They say necessity is the mother of invention, and in the search for activities to keep her kids occupied, one mother and MassGeneral Hospital for Children researcher has been getting particularly creative.

During the height of the COVID-19 pandemic, Nitya Jain, PhD, began conducting research remotely while also caring for two young children at home. If you’re snowbound and looking for entertaining and educational fun, tackle these small science experiments using common household items.

Homemade Thermometers

What you need:

  • Modeling clay or playdough
  • Red food coloring
  • Water
  • Clear straw
  • Rubbing alcohol
  • Small (500ml) empty plastic water bottle (clear)

Activity:

  • Pour 50ml (or 1/4 cup) of tap water and 100ml (or 1/2 cup) of rubbing alcohol into the bottle until it’s a quarter full.
  • Add a few drops of red food coloring and shake the bottle to mix it.
  • Insert the straw into the bottle, not letting it sink to the bottom.
  • Secure straw to the opening of the bottle with playdough /clay. Let part of the straw stick out of the bottle. The clay should be tight around the straw and cover the bottle mouth. Leave the top opening of the straw uncovered.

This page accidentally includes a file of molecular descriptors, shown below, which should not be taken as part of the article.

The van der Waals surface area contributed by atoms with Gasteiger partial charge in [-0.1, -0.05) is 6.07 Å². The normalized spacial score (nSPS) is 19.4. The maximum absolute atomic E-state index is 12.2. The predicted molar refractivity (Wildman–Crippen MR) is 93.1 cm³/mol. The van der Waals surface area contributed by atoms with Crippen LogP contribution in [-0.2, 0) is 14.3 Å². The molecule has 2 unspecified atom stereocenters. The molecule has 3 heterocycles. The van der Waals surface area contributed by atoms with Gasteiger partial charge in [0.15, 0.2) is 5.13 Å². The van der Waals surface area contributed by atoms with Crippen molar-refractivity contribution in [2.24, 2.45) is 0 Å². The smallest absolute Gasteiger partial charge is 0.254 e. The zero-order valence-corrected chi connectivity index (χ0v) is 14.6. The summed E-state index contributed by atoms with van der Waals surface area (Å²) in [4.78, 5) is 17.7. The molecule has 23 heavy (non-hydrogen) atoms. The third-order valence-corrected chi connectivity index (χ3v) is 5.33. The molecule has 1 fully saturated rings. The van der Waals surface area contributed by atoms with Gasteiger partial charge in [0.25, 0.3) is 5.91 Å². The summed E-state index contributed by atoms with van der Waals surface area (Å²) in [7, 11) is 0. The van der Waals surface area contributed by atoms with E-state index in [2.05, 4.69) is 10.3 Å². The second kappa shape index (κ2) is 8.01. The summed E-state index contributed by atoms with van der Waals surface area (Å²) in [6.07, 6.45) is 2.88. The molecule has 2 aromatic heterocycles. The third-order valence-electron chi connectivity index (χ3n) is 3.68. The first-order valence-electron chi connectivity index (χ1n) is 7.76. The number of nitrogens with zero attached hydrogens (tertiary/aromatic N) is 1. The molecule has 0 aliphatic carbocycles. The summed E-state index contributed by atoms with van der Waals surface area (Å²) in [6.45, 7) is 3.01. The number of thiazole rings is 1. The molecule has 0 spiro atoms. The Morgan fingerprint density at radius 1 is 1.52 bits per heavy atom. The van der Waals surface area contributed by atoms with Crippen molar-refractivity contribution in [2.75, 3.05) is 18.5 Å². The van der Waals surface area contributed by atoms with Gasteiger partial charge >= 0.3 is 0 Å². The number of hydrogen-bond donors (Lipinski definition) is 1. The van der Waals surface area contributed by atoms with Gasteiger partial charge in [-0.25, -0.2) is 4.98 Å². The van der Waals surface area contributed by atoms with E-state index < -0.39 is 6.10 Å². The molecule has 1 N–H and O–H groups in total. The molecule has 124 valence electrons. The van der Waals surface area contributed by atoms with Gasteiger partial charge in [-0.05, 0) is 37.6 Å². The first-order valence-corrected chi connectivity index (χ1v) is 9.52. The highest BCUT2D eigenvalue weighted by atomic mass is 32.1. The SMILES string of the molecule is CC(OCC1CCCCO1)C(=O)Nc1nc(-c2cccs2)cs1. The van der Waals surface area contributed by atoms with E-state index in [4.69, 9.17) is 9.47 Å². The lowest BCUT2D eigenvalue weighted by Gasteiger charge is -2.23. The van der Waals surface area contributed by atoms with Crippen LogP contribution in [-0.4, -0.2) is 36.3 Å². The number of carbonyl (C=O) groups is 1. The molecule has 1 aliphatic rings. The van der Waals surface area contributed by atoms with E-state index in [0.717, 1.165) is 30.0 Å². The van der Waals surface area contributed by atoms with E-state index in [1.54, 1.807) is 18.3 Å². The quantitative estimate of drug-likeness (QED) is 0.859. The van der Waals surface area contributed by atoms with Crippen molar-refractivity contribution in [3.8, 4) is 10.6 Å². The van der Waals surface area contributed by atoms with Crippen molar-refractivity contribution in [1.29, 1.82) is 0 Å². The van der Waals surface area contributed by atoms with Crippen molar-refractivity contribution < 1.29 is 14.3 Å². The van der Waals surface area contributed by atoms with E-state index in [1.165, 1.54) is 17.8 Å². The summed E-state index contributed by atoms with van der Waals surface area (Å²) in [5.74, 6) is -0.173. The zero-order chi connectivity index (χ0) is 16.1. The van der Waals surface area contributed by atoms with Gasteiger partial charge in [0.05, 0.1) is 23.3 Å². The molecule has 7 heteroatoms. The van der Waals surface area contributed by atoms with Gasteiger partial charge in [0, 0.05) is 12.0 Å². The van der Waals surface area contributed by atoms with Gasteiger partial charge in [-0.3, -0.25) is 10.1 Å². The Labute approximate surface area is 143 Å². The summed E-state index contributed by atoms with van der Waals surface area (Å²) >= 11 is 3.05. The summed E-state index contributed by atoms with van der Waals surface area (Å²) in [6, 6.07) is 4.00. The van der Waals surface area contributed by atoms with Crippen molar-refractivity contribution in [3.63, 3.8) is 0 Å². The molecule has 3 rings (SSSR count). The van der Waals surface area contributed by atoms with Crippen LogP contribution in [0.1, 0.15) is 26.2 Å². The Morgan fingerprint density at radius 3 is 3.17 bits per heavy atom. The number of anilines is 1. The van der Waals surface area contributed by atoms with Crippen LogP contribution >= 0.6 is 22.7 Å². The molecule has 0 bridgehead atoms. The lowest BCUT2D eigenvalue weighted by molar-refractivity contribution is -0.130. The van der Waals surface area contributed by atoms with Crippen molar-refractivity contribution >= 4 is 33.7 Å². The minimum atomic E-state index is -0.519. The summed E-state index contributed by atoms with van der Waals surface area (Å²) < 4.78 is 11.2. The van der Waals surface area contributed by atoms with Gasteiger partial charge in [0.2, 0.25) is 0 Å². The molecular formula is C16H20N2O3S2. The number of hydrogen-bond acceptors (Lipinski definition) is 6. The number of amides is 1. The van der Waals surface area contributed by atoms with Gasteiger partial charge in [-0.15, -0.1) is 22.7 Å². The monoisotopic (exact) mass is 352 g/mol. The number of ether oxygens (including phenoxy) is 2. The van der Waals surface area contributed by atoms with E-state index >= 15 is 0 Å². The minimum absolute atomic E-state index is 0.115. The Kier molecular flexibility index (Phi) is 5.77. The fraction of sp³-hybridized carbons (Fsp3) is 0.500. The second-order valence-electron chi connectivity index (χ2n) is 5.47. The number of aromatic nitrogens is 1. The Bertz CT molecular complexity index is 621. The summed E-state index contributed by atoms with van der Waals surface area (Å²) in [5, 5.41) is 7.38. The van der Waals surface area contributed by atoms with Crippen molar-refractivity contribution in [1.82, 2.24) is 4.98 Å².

• Warm the bottle: Either wrap your hands around the bottom or place setup in a sunny/warm area. Watch the liquid in the bottle climb up the straw!

How does it work?

When the alcohol and water mixture gets hot, the mixture expands and the only place for it to go is up the straw.

Homemade Balloon Pump

What you need:

  • Latex balloon (medium size)
  • Vinegar
  • Baking soda
  • Small (500ml) empty plastic water bottle
  • Funnel

Activity:

  • Add 1/3 cup of baking soda into the balloon using a funnel (if you don’t have a funnel, fold a piece of paper into a cone shape and use as funnel!).
  • Add 1 cup of vinegar to the bottle.
  • Carefully secure the neck of the balloon onto the neck of the bottle without letting any baking soda fall in to the bottle.
  • Now lift the balloon up so the baking soda falls into the bottle.
  • Watch as the balloon fills up with air!

How does it work?

The baking soda (base) and the vinegar (acid) react to create carbon dioxide (a gas) that fills the bottle and then inflates the balloon.

Bouncing Eggs

alt textWhat you need:

  • 1 egg
  • Vinegar
  • Tall clear cup or glass

Activity:

  • Place egg in an empty cup and cover with vinegar.
  • Observe tiny bubbles begin to surround the egg. Leave for 24 hours.
  • Change the vinegar on the second day. Carefully pour the old vinegar down the drain and cover the egg with fresh vinegar. Leave setup undisturbed for 7 days. 
  • One week later, pour off the vinegar and rinse the egg with water. The egg looks translucent because the shell is gone! The only thing that remains is the thin membrane of the egg surrounding the white and the yolk.

How does it work?

The acetic acid in the vinegar dissolves the egg shell (which contains calcium carbonate) to make the gas carbon dioxide which you see on the egg on the first day. Once the egg shell is completely dissolved by the vinegar, you are left with a thin membrane that holds the yolk and the egg white together. This results in a rather bouncy egg held together by the transparent rubbery membrane.